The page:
The Social Security Act defines a child, an individual under the age of eighteen, as disabled and eligible for SSI benefits: " if he has a medically determinable physical or mental impairment, which results in marked and severe functional limitations, and which can be expected to result in death or which has lasted or can be expected to last for a continuous period of not less than 12 months." 42 U.S.C. § 1382c(a)(3)(C)(I). There is a three-step evaluative process to determine whether a child can meet the statutory definition of disability. 20 C.F.R. § 416.924; Kittles ex rel. Lawton v. Barnhart, 245 F.Supp.2d 479, 487-88 (E.D.N.Y. 2003); Ramos v. Barnhart, No. 02Civ.3127, 2003 WL 21032012, at *7 (S.D.N.Y. May 6, 2003). The first step of the test, which bears some similarity to the familiar, five-step analysis employed in adult disability cases, requires a determination of whether the child has engaged in substantial gainful activity. 20 C.F.R. § 416.924(b); Kittles, 245 F.Supp.2d at 488. If so, then both statutorily and by regulation the child is ineligible for SSI benefits. 42 U.S.C. § 1382c(a)(3)(C)(ii); 20 C.F.R. § 416.924(b).

If the child has not engaged in substantial gainful activity, then the second step requires examination of whether the child suffers from one or more medically determinable impairments that, either singly or in combination, are severe -- that is, which causes more than a minimal functional limitation. 20 C.F.R. § 416.924(c); Kittles, 245 F.Supp.2d at 488; Ramos, 2003 WL 21032012, at *7. If the existence of a severe impairment is discerned, the agency must next determine whether it meets or equals a presumptively disabling condition identified in the listing of impairments set forth by regulation, 20 C.F.R. Pt. 404, Subpt. P, App. 1 (the " Listings" ). Id. Equivalence to a Listing can be either medical or functional. 20 C.F.R. § 416.924(d); Kittles, 245 F.Supp.2d at 488; Ramos, 2003 WL 21032012, at *7. If an impairment is found to meet, or qualify as medically or functionally equivalent to, a listed disability, and the twelve month durational requirement is satisfied, the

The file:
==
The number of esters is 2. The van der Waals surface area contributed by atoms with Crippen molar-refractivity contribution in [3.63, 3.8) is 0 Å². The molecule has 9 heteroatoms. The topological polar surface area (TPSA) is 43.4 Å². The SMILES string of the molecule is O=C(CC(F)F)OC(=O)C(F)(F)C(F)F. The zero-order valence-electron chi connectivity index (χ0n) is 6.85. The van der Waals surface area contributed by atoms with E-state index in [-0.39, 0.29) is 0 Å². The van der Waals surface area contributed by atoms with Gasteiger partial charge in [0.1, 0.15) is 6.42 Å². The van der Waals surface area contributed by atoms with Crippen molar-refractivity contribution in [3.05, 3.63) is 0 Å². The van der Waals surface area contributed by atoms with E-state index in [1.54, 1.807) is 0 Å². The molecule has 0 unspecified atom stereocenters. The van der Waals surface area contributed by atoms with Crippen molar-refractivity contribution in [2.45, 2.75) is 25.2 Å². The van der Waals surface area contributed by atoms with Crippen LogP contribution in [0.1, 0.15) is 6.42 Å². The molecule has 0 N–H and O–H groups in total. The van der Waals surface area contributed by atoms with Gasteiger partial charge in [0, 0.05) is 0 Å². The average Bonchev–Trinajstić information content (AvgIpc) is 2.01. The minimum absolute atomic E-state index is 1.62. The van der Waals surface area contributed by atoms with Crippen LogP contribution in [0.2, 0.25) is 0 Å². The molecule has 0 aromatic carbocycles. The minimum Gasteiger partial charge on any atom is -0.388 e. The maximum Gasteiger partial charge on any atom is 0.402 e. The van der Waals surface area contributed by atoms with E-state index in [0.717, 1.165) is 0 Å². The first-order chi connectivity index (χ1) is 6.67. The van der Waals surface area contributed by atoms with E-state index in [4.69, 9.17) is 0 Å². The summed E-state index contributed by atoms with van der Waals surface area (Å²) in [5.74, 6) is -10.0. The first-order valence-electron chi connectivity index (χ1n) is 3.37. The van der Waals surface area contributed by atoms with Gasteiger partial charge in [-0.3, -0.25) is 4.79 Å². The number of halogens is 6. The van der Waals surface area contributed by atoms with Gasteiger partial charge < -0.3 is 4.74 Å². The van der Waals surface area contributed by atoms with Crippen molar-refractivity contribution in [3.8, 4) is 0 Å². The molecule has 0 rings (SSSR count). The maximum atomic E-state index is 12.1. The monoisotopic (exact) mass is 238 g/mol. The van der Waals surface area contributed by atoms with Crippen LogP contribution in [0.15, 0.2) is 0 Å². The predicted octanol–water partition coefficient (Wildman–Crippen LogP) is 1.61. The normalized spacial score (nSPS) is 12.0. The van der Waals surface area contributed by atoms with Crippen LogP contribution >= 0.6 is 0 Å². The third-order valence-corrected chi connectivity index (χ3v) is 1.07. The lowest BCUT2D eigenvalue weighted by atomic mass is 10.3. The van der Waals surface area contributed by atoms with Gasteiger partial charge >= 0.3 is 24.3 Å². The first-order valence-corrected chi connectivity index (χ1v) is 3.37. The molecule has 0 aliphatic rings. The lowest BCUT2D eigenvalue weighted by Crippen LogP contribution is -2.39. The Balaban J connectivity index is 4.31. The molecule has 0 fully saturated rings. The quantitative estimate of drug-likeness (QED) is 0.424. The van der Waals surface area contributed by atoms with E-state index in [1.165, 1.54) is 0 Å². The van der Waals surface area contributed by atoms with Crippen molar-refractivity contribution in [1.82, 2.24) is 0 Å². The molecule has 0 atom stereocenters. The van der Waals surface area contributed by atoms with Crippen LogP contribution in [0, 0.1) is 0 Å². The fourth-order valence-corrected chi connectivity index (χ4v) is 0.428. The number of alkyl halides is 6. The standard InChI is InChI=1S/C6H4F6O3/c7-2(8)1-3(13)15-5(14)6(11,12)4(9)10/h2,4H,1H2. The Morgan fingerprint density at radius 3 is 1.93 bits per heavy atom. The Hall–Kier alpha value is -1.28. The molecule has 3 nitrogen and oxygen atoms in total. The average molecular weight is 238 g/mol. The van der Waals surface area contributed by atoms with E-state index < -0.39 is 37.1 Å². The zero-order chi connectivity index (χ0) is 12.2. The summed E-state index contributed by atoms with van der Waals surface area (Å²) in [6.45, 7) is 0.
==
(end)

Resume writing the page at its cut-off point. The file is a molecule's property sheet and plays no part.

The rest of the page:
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child will be deemed disabled. 20 C.F.R. § 416.924(d)(1); Ramos, 2003 WL 21032012, at *8.

Under the Social Security Regulations (the " Regulations" ), analysis of functionality is performed by consideration of how a claimant functions in six areas which are denominated as " domains," and described as " broad areas of functioning intended to capture all of what a child can or cannot do." 20 C.F.R. § 416.926a(b)(1); Ramos, 2003 WL 21032012, at *8. The functional domains include:

(I) [a]cquiring and using information;
(ii) [a]ttending and completing tasks;
(iii) [i]nteracting and relating with others;
(iv) [m]oving about and manipulating objects;
(v) [c]aring for [oneself]; and
(vii) [h]ealth and physical well-being.

20 C.F.R. § 416.926a(b)(1). A finding of disability is warranted if a " marked" limitation, defined as when the impairment " interferes seriously with [the claimant's] ability to independently initiate, sustain, or complete activities," 20 C.F.R. § 416.926a(e)(2)(i), is found in two of the listed domains. 20 C.F.R. § 416.926a(a); Ramos, 2003 WL 21032012, at *8. Functional equivalence also exists in the event of a finding of an " extreme" limitation, meaning " more than marked," representing an impairment which " interferes very seriously with [the claimant's] ability to independently initiate, sustain, or complete activities," and this rating is only " give[n] to the worst limitations" . 20 C.F.R. ...